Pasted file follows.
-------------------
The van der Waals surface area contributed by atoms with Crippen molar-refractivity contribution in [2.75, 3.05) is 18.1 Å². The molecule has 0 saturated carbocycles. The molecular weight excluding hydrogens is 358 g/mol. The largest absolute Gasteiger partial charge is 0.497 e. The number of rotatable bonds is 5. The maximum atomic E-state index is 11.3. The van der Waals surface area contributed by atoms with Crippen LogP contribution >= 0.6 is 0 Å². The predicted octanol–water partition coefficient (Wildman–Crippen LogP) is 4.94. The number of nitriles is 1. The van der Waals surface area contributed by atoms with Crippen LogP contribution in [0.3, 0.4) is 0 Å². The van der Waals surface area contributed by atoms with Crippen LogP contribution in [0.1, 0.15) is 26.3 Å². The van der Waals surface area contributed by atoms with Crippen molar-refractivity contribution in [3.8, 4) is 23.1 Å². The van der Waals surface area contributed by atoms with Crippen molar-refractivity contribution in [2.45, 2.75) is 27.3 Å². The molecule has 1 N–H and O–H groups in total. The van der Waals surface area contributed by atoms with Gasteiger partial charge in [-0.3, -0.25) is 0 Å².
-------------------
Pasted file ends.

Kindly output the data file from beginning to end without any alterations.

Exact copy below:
The van der Waals surface area contributed by atoms with Crippen molar-refractivity contribution in [2.75, 3.05) is 18.1 Å². The molecule has 0 saturated carbocycles. The molecular weight excluding hydrogens is 358 g/mol. The largest absolute Gasteiger partial charge is 0.497 e. The number of rotatable bonds is 5. The maximum atomic E-state index is 11.3. The van der Waals surface area contributed by atoms with Crippen LogP contribution >= 0.6 is 0 Å². The predicted octanol–water partition coefficient (Wildman–Crippen LogP) is 4.94. The number of nitriles is 1. The van der Waals surface area contributed by atoms with Crippen LogP contribution in [0.3, 0.4) is 0 Å². The van der Waals surface area contributed by atoms with Crippen LogP contribution in [0.1, 0.15) is 26.3 Å². The van der Waals surface area contributed by atoms with Crippen molar-refractivity contribution in [3.8, 4) is 23.1 Å². The van der Waals surface area contributed by atoms with Crippen molar-refractivity contribution in [2.45, 2.75) is 27.3 Å². The molecule has 1 N–H and O–H groups in total. The van der Waals surface area contributed by atoms with Gasteiger partial charge in [-0.3, -0.25) is 0 Å².